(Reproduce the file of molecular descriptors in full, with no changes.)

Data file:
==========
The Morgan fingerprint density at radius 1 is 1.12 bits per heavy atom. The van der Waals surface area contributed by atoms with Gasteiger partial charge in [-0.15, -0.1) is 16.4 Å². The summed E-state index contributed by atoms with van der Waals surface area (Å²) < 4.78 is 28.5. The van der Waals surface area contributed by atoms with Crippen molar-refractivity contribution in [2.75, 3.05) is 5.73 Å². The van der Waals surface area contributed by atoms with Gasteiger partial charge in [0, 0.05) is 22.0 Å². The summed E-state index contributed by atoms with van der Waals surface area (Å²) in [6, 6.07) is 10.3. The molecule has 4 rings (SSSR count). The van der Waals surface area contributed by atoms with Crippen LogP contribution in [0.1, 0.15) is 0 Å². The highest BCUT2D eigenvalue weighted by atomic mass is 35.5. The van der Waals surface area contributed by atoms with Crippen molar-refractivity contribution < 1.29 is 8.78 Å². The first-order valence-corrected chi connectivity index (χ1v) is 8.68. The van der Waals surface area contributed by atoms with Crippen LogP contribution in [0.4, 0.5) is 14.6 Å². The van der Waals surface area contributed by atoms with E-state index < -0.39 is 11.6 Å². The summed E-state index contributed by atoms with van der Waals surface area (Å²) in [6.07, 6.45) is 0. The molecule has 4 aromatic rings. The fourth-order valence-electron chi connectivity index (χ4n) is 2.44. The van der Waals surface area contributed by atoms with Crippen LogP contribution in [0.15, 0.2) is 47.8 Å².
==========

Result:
The Morgan fingerprint density at radius 1 is 1.12 bits per heavy atom. The van der Waals surface area contributed by atoms with Gasteiger partial charge in [-0.15, -0.1) is 16.4 Å². The summed E-state index contributed by atoms with van der Waals surface area (Å²) < 4.78 is 28.5. The van der Waals surface area contributed by atoms with Crippen molar-refractivity contribution in [2.75, 3.05) is 5.73 Å². The van der Waals surface area contributed by atoms with Gasteiger partial charge in [0, 0.05) is 22.0 Å². The summed E-state index contributed by atoms with van der Waals surface area (Å²) in [6, 6.07) is 10.3. The molecule has 4 rings (SSSR count). The van der Waals surface area contributed by atoms with Crippen LogP contribution in [0.1, 0.15) is 0 Å². The highest BCUT2D eigenvalue weighted by atomic mass is 35.5. The van der Waals surface area contributed by atoms with Crippen molar-refractivity contribution < 1.29 is 8.78 Å². The first-order valence-corrected chi connectivity index (χ1v) is 8.68. The van der Waals surface area contributed by atoms with Crippen LogP contribution in [0.4, 0.5) is 14.6 Å². The van der Waals surface area contributed by atoms with E-state index < -0.39 is 11.6 Å². The summed E-state index contributed by atoms with van der Waals surface area (Å²) in [6.07, 6.45) is 0. The molecule has 4 aromatic rings. The fourth-order valence-electron chi connectivity index (χ4n) is 2.44. The van der Waals surface area contributed by atoms with Crippen LogP contribution in [0.15, 0.2) is 47.8 Å².